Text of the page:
West Point Foundry

West Point Foundry


West Point Foundry

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The West Point Foundry was an early ironworks in Cold Spring, New York that operated from 1817 to 1911. Set up to remedy deficiencies in national armaments production after the War of 1812, it became most famous for its production of Parrott rifles and other munitions during the Civil War, although it also manufactured a variety of iron products for civilian use. The rise of steel making and declining demand for cast iron after the Civil War caused it to gradually sink into bankruptcy and cease operations in the early 20th Century.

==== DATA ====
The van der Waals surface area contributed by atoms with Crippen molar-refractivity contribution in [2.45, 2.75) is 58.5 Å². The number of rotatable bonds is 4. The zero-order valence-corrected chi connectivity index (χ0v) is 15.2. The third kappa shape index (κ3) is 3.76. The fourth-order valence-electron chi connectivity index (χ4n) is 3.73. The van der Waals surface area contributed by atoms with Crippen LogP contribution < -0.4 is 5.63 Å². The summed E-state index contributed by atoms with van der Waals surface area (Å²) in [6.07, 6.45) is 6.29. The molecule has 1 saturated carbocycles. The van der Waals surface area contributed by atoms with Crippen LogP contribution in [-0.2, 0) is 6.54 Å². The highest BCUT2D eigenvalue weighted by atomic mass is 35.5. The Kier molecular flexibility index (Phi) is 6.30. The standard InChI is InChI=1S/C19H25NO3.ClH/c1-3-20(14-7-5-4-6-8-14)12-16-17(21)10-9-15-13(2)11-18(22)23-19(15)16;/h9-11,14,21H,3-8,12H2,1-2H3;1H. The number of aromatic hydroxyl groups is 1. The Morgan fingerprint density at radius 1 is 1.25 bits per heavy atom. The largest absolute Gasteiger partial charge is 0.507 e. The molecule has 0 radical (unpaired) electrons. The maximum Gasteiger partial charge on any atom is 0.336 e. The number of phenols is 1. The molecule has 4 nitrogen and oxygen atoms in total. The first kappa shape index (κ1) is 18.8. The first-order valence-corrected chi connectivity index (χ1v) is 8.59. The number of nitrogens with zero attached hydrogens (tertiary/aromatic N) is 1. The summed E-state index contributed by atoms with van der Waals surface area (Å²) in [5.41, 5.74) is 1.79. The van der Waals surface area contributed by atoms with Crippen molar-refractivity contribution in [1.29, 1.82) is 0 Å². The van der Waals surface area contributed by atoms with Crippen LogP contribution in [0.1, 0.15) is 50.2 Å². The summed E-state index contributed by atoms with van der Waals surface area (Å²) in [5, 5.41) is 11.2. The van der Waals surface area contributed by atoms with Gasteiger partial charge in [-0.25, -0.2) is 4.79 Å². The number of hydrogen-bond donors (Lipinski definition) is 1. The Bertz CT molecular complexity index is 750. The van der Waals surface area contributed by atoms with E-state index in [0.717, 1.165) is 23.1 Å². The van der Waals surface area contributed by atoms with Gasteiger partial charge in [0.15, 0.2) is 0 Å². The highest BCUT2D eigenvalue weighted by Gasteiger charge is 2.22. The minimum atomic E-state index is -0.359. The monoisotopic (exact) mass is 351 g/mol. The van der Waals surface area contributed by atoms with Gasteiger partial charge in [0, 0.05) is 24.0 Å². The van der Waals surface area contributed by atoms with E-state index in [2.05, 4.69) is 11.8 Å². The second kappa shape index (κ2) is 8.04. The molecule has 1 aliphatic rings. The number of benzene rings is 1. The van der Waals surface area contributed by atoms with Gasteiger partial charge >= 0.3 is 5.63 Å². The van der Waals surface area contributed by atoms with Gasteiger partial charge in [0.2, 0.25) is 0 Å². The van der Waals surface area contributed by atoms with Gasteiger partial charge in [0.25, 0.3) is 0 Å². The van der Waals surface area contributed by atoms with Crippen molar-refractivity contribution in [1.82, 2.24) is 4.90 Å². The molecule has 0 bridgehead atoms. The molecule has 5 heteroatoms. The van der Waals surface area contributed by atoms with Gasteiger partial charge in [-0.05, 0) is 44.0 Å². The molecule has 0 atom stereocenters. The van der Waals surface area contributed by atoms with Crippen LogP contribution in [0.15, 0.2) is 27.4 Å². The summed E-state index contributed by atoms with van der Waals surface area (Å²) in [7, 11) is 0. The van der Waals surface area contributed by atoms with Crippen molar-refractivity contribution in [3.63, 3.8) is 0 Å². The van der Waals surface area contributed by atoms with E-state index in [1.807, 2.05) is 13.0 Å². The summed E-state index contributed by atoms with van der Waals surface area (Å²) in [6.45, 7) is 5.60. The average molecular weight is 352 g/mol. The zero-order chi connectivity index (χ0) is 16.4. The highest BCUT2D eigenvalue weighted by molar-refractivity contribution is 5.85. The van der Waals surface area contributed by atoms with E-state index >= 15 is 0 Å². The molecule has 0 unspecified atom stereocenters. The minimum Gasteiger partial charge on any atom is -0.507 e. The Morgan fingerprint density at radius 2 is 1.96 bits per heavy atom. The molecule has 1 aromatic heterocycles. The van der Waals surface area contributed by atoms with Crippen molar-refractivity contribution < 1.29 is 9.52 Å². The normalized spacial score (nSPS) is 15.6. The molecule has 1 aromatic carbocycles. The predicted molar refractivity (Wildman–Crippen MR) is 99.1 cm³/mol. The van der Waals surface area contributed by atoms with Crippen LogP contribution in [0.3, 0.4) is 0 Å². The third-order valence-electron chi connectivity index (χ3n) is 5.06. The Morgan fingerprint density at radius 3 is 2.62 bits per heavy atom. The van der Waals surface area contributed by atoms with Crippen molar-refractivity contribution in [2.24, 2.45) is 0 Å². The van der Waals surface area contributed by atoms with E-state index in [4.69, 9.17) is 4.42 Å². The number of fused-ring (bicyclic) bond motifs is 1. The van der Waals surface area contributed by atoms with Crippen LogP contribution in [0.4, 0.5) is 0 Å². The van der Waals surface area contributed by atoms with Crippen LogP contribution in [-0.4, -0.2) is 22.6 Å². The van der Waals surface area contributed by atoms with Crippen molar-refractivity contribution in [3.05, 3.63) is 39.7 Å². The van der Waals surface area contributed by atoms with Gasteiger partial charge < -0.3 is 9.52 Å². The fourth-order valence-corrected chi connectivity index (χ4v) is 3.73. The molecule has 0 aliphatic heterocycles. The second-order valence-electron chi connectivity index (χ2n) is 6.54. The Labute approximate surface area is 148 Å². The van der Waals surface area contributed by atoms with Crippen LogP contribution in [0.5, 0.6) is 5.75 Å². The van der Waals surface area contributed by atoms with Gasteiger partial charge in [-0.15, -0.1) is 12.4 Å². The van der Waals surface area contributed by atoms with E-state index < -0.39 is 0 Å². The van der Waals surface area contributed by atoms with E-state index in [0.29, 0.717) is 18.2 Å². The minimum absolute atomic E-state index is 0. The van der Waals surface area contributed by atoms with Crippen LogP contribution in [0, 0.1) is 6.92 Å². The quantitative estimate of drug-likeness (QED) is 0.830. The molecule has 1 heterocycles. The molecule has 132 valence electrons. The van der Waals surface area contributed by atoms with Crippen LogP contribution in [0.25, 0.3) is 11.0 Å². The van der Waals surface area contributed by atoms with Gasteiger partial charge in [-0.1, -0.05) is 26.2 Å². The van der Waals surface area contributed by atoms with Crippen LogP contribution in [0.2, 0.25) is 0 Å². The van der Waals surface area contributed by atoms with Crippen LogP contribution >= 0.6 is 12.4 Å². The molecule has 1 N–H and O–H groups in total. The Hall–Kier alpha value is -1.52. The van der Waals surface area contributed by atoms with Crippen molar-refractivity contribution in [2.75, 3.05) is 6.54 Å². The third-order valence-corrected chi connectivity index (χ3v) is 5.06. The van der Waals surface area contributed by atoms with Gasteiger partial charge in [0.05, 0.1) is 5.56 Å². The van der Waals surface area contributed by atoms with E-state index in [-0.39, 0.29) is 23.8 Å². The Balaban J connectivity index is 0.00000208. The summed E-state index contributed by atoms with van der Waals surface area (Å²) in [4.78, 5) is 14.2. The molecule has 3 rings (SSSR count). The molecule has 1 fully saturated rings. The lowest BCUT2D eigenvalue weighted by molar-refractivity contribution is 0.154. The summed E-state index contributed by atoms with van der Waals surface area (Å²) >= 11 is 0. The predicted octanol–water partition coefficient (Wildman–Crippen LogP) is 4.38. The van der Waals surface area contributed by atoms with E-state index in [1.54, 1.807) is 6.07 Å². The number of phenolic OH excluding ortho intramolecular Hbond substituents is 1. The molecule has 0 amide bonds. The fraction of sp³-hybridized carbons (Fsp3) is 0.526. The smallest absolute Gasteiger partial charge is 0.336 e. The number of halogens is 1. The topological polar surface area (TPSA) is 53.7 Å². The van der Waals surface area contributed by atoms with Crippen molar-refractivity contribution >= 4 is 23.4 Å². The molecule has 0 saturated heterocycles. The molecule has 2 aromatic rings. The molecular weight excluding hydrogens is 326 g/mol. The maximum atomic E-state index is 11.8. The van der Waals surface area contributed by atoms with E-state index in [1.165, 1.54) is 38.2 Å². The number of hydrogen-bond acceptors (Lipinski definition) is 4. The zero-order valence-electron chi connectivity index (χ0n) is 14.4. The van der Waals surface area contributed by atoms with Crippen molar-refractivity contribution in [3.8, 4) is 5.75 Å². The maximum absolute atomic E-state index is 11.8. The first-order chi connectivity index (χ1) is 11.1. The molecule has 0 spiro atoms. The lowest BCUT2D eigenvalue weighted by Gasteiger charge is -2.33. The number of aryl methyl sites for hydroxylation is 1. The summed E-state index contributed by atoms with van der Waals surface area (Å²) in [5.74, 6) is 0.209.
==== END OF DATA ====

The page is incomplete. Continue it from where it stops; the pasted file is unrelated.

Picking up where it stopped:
Founding and early products

The impetus for its creation came from James Madison, who, after the War of 1812, wanted to establish domestic foundries to produce artillery. Cold Spring was an ideal site: timber for charcoal was abundant, there were many local iron mines, and the nearby Margaret's Brook provided water power to drive machinery. The site was guarded by West Point, across the Hudson River, and the river provided facile shipping for finished products.

The West Point Foundry Association was incorporated by Gouverneur Kemble, who came from a merchant family in New York City (although his mother's family had connections in Putnam Co.), and the foundry began operation in 1817. Artillery was tested by firing across the Hudson at the desolate slopes of Storm King Mountain, which would have to be swept for unexploded ordnance...
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